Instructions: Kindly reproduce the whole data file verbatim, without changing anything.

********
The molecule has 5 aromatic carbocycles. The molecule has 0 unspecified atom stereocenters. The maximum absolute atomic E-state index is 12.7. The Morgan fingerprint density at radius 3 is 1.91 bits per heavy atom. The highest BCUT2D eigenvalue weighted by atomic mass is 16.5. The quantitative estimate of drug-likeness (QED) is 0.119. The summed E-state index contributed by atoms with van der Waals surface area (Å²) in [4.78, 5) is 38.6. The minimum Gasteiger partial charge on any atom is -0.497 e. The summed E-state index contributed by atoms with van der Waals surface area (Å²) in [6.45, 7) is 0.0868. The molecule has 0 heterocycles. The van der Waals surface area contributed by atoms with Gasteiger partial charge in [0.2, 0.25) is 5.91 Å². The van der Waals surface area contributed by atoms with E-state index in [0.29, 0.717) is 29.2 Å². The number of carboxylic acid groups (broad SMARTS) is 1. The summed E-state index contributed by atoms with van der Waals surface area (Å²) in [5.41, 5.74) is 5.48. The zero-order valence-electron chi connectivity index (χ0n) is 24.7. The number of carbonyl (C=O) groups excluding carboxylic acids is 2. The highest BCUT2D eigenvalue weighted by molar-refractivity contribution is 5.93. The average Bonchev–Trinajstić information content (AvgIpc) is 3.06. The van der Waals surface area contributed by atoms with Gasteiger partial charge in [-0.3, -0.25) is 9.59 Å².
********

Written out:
The molecule has 5 aromatic carbocycles. The molecule has 0 unspecified atom stereocenters. The maximum absolute atomic E-state index is 12.7. The Morgan fingerprint density at radius 3 is 1.91 bits per heavy atom. The highest BCUT2D eigenvalue weighted by atomic mass is 16.5. The quantitative estimate of drug-likeness (QED) is 0.119. The summed E-state index contributed by atoms with van der Waals surface area (Å²) in [4.78, 5) is 38.6. The minimum Gasteiger partial charge on any atom is -0.497 e. The summed E-state index contributed by atoms with van der Waals surface area (Å²) in [6.45, 7) is 0.0868. The molecule has 0 heterocycles. The van der Waals surface area contributed by atoms with Gasteiger partial charge in [0.2, 0.25) is 5.91 Å². The van der Waals surface area contributed by atoms with E-state index in [0.29, 0.717) is 29.2 Å². The number of carboxylic acid groups (broad SMARTS) is 1. The summed E-state index contributed by atoms with van der Waals surface area (Å²) in [5.41, 5.74) is 5.48. The zero-order valence-electron chi connectivity index (χ0n) is 24.7. The number of carbonyl (C=O) groups excluding carboxylic acids is 2. The highest BCUT2D eigenvalue weighted by molar-refractivity contribution is 5.93. The average Bonchev–Trinajstić information content (AvgIpc) is 3.06. The van der Waals surface area contributed by atoms with Gasteiger partial charge in [-0.3, -0.25) is 9.59 Å².